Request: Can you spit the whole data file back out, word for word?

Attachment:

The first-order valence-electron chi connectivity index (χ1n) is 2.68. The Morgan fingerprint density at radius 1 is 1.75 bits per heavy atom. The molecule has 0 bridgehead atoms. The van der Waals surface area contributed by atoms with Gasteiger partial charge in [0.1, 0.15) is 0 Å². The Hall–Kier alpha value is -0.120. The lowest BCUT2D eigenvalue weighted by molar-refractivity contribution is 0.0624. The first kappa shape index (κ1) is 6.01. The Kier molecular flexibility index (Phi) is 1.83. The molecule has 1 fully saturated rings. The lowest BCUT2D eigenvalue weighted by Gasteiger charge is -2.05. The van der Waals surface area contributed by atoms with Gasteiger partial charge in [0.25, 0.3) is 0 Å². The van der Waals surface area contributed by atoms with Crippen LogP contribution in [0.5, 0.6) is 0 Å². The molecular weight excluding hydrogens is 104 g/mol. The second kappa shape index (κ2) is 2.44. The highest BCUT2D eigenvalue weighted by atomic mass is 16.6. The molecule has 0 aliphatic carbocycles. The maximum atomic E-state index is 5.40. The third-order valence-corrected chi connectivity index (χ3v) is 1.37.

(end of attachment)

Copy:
The first-order valence-electron chi connectivity index (χ1n) is 2.68. The Morgan fingerprint density at radius 1 is 1.75 bits per heavy atom. The molecule has 0 bridgehead atoms. The van der Waals surface area contributed by atoms with Gasteiger partial charge in [0.1, 0.15) is 0 Å². The Hall–Kier alpha value is -0.120. The lowest BCUT2D eigenvalue weighted by molar-refractivity contribution is 0.0624. The first kappa shape index (κ1) is 6.01. The Kier molecular flexibility index (Phi) is 1.83. The molecule has 1 fully saturated rings. The lowest BCUT2D eigenvalue weighted by Gasteiger charge is -2.05. The van der Waals surface area contributed by atoms with Gasteiger partial charge in [0.25, 0.3) is 0 Å². The van der Waals surface area contributed by atoms with Crippen LogP contribution in [0.5, 0.6) is 0 Å². The molecular weight excluding hydrogens is 104 g/mol. The second kappa shape index (κ2) is 2.44. The highest BCUT2D eigenvalue weighted by atomic mass is 16.6. The molecule has 0 aliphatic carbocycles. The maximum atomic E-state index is 5.40. The third-order valence-corrected chi connectivity index (χ3v) is 1.37.